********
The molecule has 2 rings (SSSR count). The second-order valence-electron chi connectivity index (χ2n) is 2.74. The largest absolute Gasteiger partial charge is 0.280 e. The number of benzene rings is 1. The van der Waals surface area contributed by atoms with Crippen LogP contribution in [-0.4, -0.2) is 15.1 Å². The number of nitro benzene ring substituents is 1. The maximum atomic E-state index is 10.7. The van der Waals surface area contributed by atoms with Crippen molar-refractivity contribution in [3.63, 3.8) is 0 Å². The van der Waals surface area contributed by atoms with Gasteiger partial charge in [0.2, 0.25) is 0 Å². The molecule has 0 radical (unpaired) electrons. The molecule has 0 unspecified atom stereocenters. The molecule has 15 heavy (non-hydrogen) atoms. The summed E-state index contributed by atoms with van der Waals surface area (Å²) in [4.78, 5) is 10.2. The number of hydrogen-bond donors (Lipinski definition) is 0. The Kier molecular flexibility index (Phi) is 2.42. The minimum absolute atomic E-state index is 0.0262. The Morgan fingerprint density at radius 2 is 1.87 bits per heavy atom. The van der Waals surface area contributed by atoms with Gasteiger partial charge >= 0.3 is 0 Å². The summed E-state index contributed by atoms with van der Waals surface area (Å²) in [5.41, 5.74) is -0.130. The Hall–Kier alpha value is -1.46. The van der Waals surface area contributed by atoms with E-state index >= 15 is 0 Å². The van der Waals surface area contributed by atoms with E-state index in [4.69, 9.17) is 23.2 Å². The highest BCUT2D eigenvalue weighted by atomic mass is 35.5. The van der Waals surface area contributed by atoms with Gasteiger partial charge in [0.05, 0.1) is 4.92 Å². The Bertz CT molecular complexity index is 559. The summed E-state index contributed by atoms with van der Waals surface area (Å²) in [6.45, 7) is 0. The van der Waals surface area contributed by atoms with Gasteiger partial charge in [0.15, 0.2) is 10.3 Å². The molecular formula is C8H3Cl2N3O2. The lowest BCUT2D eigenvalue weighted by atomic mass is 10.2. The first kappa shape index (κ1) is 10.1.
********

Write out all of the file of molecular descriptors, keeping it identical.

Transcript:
The molecule has 2 rings (SSSR count). The second-order valence-electron chi connectivity index (χ2n) is 2.74. The largest absolute Gasteiger partial charge is 0.280 e. The number of benzene rings is 1. The van der Waals surface area contributed by atoms with Crippen LogP contribution in [-0.4, -0.2) is 15.1 Å². The number of nitro benzene ring substituents is 1. The maximum atomic E-state index is 10.7. The van der Waals surface area contributed by atoms with Crippen molar-refractivity contribution in [3.63, 3.8) is 0 Å². The van der Waals surface area contributed by atoms with Gasteiger partial charge in [0.2, 0.25) is 0 Å². The molecule has 0 radical (unpaired) electrons. The molecule has 0 unspecified atom stereocenters. The molecule has 15 heavy (non-hydrogen) atoms. The summed E-state index contributed by atoms with van der Waals surface area (Å²) in [4.78, 5) is 10.2. The number of hydrogen-bond donors (Lipinski definition) is 0. The Kier molecular flexibility index (Phi) is 2.42. The minimum absolute atomic E-state index is 0.0262. The Morgan fingerprint density at radius 2 is 1.87 bits per heavy atom. The van der Waals surface area contributed by atoms with Gasteiger partial charge >= 0.3 is 0 Å². The summed E-state index contributed by atoms with van der Waals surface area (Å²) in [5.41, 5.74) is -0.130. The Hall–Kier alpha value is -1.46. The van der Waals surface area contributed by atoms with E-state index >= 15 is 0 Å². The van der Waals surface area contributed by atoms with E-state index in [4.69, 9.17) is 23.2 Å². The highest BCUT2D eigenvalue weighted by atomic mass is 35.5. The van der Waals surface area contributed by atoms with Gasteiger partial charge in [0.05, 0.1) is 4.92 Å². The Bertz CT molecular complexity index is 559. The summed E-state index contributed by atoms with van der Waals surface area (Å²) in [6.45, 7) is 0. The van der Waals surface area contributed by atoms with Gasteiger partial charge in [0.15, 0.2) is 10.3 Å². The molecular formula is C8H3Cl2N3O2. The lowest BCUT2D eigenvalue weighted by atomic mass is 10.2. The first kappa shape index (κ1) is 10.1.